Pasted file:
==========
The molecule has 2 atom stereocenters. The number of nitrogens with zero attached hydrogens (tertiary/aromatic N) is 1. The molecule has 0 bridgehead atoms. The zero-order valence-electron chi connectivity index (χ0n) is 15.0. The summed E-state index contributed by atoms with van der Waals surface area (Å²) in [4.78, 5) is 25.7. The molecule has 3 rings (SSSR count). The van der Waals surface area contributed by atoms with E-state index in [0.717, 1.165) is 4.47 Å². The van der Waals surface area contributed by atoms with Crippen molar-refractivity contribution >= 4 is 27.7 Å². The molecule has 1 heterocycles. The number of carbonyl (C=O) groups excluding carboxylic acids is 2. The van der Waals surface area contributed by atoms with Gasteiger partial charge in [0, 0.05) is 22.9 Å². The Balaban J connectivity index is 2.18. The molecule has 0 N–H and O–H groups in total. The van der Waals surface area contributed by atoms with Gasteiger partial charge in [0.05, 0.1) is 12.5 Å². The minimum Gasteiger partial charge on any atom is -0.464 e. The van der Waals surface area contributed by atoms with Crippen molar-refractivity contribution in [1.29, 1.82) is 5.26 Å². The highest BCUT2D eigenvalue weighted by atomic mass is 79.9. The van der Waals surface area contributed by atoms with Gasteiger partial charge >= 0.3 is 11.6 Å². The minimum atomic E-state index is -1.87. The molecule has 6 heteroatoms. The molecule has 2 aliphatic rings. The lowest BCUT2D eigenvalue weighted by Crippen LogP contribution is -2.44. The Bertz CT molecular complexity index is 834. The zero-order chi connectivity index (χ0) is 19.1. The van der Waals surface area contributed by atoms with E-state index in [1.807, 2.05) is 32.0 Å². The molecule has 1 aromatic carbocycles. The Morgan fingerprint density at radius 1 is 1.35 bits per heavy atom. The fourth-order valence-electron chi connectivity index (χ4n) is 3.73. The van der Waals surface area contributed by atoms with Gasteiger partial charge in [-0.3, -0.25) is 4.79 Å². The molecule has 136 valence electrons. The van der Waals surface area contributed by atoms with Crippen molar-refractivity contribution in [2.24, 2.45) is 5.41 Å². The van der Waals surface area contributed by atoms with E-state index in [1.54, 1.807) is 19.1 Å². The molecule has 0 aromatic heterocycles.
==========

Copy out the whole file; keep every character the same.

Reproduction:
The molecule has 2 atom stereocenters. The number of nitrogens with zero attached hydrogens (tertiary/aromatic N) is 1. The molecule has 0 bridgehead atoms. The zero-order valence-electron chi connectivity index (χ0n) is 15.0. The summed E-state index contributed by atoms with van der Waals surface area (Å²) in [4.78, 5) is 25.7. The molecule has 3 rings (SSSR count). The van der Waals surface area contributed by atoms with E-state index in [0.717, 1.165) is 4.47 Å². The van der Waals surface area contributed by atoms with Crippen molar-refractivity contribution >= 4 is 27.7 Å². The molecule has 1 heterocycles. The number of carbonyl (C=O) groups excluding carboxylic acids is 2. The van der Waals surface area contributed by atoms with Gasteiger partial charge in [0, 0.05) is 22.9 Å². The Balaban J connectivity index is 2.18. The molecule has 0 N–H and O–H groups in total. The van der Waals surface area contributed by atoms with Gasteiger partial charge in [0.05, 0.1) is 12.5 Å². The minimum Gasteiger partial charge on any atom is -0.464 e. The van der Waals surface area contributed by atoms with Crippen molar-refractivity contribution in [1.29, 1.82) is 5.26 Å². The highest BCUT2D eigenvalue weighted by atomic mass is 79.9. The van der Waals surface area contributed by atoms with Gasteiger partial charge >= 0.3 is 11.6 Å². The minimum atomic E-state index is -1.87. The molecule has 6 heteroatoms. The molecule has 2 aliphatic rings. The lowest BCUT2D eigenvalue weighted by Crippen LogP contribution is -2.44. The Bertz CT molecular complexity index is 834. The zero-order chi connectivity index (χ0) is 19.1. The van der Waals surface area contributed by atoms with E-state index in [1.807, 2.05) is 32.0 Å². The molecule has 1 aromatic carbocycles. The Morgan fingerprint density at radius 1 is 1.35 bits per heavy atom. The fourth-order valence-electron chi connectivity index (χ4n) is 3.73. The van der Waals surface area contributed by atoms with Gasteiger partial charge in [-0.3, -0.25) is 4.79 Å². The molecule has 136 valence electrons. The van der Waals surface area contributed by atoms with Crippen molar-refractivity contribution in [2.24, 2.45) is 5.41 Å². The van der Waals surface area contributed by atoms with E-state index in [1.54, 1.807) is 19.1 Å². The molecule has 0 aromatic heterocycles.